An historic coalition of women’s rights, civil rights, human rights and reproductive justice groups filed an amicus brief yesterday in the 11th Circuit Court supporting the federal district court’s ruling that Alabama cannot ban abortions as part of the state’s response to the coronavirus.
The amicus brief aims to prevent Alabama’s COVID-19 order to deny of abortion access to the women of Alabama and to potentially criminalize abortion providers.
The brief begins:
“COVID-19 is an emergency that warrants emergency measures. It cannot, however, be used as pretext for attacking a constitutional right. Yet that is exactly what Alabama’s COVID-19 Executive Order … does.
“Under the guise of a generally applicable restriction on non-emergency medical services, the Order poses a palpable threat that healthcare providers who determine that an abortion should go forward will be criminally prosecuted.
“In an environment where government processes and enforcement discretion have routinely been weaponized to target abortion providers, the few remaining providers in Alabama face an untenable choice between serving their patients and risking bad-faith criminal prosecution. For Alabama women, the result is an undue burden on their constitutional rights.”
The unified coalition behind the brief includes the National Organization for Women Foundation, the Feminist Majority Foundation (FMF) and Legal Momentum—joined by 18 other organizations, including In Our Own Voice: The National Black Women’s Reproductive Justice Agenda, the Leadership Conference on Civil and Human Rights, the National Association for the Advancement of Colored People (NAACP), the Transformative Justice Coalition and the Lawyers’ Committee for Civil Rights under the Law.
Alabama lawmakers are attempting to use the COVID-19 pandemic to essentially ban abortions in the state. This move would especially harm Black women, low-income women, minors, victims of domestic and sexual violence, and other marginalized groups seeking safe abortion care. For example:
- In Alabama, sixty percent of abortions are sought by Black women, and the majority of all women seeking abortion are low-income women.
- Alabama ranks third in the nation in maternal death rates, and
- Black women in Alabama are nearly five times more likely to die from pregnancy related causes than white women.
- In Alabama, the Black community disproportionately accounts for 37 percent of confirmed COVID-19 cases and a shocking 52 percent of deaths from COVID-19—even though they make up only 27 percent of the state population.
“Outrageously, the women most impacted by this order, Black and low-income women, are also disproportionately victims of the coronavirus,” said Eleanor Smeal, FMF president. “It’s disgusting that the state is using this as a pretext to deny these women abortion. This order must be stopped.”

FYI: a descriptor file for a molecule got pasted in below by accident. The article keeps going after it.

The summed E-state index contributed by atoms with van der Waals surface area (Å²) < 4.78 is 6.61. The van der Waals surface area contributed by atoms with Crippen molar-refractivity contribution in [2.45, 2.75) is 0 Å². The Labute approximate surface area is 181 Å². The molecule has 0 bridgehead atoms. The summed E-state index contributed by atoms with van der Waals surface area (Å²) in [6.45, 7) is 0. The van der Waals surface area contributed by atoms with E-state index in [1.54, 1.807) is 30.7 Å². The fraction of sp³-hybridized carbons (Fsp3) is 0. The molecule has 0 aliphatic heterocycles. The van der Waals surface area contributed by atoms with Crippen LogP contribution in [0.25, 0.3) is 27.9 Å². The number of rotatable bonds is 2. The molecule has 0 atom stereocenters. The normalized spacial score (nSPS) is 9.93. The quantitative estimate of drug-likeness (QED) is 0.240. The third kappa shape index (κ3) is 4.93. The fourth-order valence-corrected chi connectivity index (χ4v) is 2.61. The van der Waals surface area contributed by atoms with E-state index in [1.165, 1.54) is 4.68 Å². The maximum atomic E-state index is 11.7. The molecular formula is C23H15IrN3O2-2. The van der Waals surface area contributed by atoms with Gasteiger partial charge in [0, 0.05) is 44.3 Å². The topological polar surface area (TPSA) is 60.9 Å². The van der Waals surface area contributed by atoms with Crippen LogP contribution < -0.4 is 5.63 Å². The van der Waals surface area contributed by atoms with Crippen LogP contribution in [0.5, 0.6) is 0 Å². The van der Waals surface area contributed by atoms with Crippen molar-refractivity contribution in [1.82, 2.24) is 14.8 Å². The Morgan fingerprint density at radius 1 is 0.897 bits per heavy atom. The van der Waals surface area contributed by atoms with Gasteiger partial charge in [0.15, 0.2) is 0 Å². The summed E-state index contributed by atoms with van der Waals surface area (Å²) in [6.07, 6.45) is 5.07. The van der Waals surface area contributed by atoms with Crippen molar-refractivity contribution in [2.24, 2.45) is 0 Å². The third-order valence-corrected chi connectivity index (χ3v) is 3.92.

The amicus brief demonstrates how Alabama’s COVID-19 order—coupled with the state’s lengthy history of harassment and intimidation against abortion providers—allows already hostile non-medical state officials broad latitude to second-guess the medical judgment of physicians, under threat of criminal prosecution, like lead plaintiff OB/GYN Dr. Yashica Robinson, in caring for their patients.
“Alabama lawmakers are using the COVID-19 crisis as a pretext to advance their longstanding obsession against abortion care, the health professionals who provide it, and the women who urgently need it, by labeling abortion non-essential healthcare. But we know that abortion delayed is abortion denied,” said Toni Van Pelt, president of the National Organization for Women Foundation.
Dr. Robinson, a Black physician who has been targeted by this harassment, testified for five hours before the federal district court in opposition to the order that could harm her patients.
The brief urges the 11th Circuit to deny Alabama’s request to overturn District Court Judge Myron Thompson’s careful decision. Judge Thompson’s order created a clear and enforceable standard for physicians to work with and continue providing essential abortion care during this pandemic.
“Judge Thompson was absolutely justified in limiting the enforcement of this blunderbuss and vaguely written Executive Order so that physicians and their patients can make truly individualized determinations about surgical procedures involving pregnancy during the COVID-19 crisis,” said Bradford M. Berry, general counsel of the NAACP. “The Court of Appeals should affirm Judge Thompson’s order.”
Abortion advocates, like those filing the brief, fear this tactic from Alabama is just the latest move in a long fight to end reproductive access for women nationwide and overturn Roe v. Wade—even though polls show support for abortion is higher than ever.
“Alabama’s extremist anti-abortion law underlying this Order is meant to head to the US Supreme Court in hopes that it will overturn Roe v. Wade, punish women, jail physicians and score political points, shredding constitutional reproductive rights and endangering women’s health,” Van Pelt said.
Read the whole brief here, beginning on page 23.
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